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Herd Behavior and Investment

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  • Scharfstein, David S
  • Stein, Jeremy C

Abstract

This paper examines some of the forces that can lead to herd behavior in investment. Under certain circumstances, managers simply mimic the investment decisions of other managers, ignoring substantive private information. Although this behavior is inefficient from a social standpoint, it can be rational from the perspective of managers who are concerned about their reputations in the labor market. The authors discuss applications of the model to corporate investment, the stock markets, and decision-making within firms. Copyright 1990 by American Economic Association.

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Bibliographic Info

Article provided by American Economic Association in its journal American Economic Review.

Volume (Year): 80 (1990)
Issue (Month): 3 (June)
Pages: 465-79

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Handle: RePEc:aea:aecrev:v:80:y:1990:i:3:p:465-79

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  1. Shleifer, Andrei, 1986. "Implementation Cycles," Journal of Political Economy, University of Chicago Press, vol. 94(6), pages 1163-90, December.
  2. Jensen, Michael C, 1986. "Agency Costs of Free Cash Flow, Corporate Finance, and Takeovers," American Economic Review, American Economic Association, vol. 76(2), pages 323-29, May.
  3. Sah, Raaj Kumar & Stiglitz, Joseph E, 1985. "Human Fallibility and Economic Organization," American Economic Review, American Economic Association, vol. 75(2), pages 292-97, May.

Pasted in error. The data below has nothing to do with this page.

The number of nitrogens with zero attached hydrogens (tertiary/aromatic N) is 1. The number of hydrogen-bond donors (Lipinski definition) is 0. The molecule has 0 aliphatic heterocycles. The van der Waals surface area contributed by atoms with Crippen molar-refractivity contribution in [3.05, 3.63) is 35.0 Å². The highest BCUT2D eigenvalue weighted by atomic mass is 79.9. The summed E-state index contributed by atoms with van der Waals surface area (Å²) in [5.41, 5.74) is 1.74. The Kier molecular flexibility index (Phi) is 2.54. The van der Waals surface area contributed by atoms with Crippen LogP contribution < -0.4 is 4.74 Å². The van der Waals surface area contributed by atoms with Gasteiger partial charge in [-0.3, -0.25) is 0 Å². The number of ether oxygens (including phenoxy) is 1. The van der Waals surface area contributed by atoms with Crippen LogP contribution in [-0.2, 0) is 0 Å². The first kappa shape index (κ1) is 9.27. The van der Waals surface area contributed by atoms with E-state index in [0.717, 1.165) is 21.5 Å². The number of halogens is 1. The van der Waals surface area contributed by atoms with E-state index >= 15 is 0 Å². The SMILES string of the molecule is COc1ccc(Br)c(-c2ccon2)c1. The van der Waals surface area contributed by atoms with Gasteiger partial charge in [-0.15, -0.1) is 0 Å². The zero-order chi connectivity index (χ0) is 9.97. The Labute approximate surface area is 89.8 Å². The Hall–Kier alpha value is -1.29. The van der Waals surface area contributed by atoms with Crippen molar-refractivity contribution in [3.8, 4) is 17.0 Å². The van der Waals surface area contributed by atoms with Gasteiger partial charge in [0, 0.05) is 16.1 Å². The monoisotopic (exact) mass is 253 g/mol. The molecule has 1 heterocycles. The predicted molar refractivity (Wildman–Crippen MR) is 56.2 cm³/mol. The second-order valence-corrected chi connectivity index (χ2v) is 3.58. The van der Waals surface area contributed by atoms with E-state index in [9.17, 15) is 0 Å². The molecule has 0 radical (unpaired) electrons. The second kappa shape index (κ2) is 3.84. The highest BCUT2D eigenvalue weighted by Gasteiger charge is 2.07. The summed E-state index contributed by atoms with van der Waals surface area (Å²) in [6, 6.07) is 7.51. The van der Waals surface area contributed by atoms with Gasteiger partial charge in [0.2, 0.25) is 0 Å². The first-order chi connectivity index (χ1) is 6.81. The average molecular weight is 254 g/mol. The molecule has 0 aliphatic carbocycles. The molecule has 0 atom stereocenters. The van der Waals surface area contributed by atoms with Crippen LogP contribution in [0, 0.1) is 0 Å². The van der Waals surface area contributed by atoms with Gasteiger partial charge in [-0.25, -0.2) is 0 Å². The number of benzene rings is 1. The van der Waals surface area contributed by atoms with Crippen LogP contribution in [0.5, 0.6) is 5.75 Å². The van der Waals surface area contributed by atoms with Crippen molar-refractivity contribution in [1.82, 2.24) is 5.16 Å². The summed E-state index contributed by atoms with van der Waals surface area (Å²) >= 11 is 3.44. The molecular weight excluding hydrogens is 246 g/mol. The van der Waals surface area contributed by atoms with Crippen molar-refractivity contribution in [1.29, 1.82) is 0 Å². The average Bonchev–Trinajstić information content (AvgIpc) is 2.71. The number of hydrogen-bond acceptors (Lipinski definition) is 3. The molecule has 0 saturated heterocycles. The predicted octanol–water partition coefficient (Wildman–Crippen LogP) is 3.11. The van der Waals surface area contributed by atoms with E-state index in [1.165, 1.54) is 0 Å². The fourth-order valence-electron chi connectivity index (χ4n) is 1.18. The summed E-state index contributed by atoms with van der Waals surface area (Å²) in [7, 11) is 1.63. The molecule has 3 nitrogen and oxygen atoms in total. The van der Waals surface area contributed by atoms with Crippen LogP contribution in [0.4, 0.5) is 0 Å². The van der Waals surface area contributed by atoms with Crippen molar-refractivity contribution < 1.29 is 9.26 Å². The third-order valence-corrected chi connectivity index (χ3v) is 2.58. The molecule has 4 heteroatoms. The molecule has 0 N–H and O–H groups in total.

4. Morck, Randall & Shleifer, Andrei & Vishny, Robert W, 1989. "Alternative Mechanisms for Corporate Control," American Economic Review, American Economic Association, vol. 79(4), pages 842-52, September.
  5. Hellwig, Martin F., 1980. "On the aggregation of information in competitive markets," Journal of Economic Theory, Elsevier, vol. 22(3), pages 477-498, June.
  6. Nalebuff, Barry J & Stiglitz, Joseph E, 1983. "Information, Competition, and Markets," American Economic Review, American Economic Association, vol. 73(2), pages 278-83, May.
  7. Weitzman, Martin L, 1982. "Increasing Returns and the Foundations of Unemployment Theory," Economic Journal, Royal Economic Society, vol. 92(368), pages 787-804, December.
  8. V. Crawford & J. Sobel, 2010. "Strategic Information Transmission," Levine's Working Paper Archive 544, David K. Levine.
  9. Drew Fudenberg & Jean Tirole, 1986. "A "Signal-Jamming" Theory of Predation," RAND Journal of Economics, The RAND Corporation, vol. 17(3), pages 366-376, Autumn.
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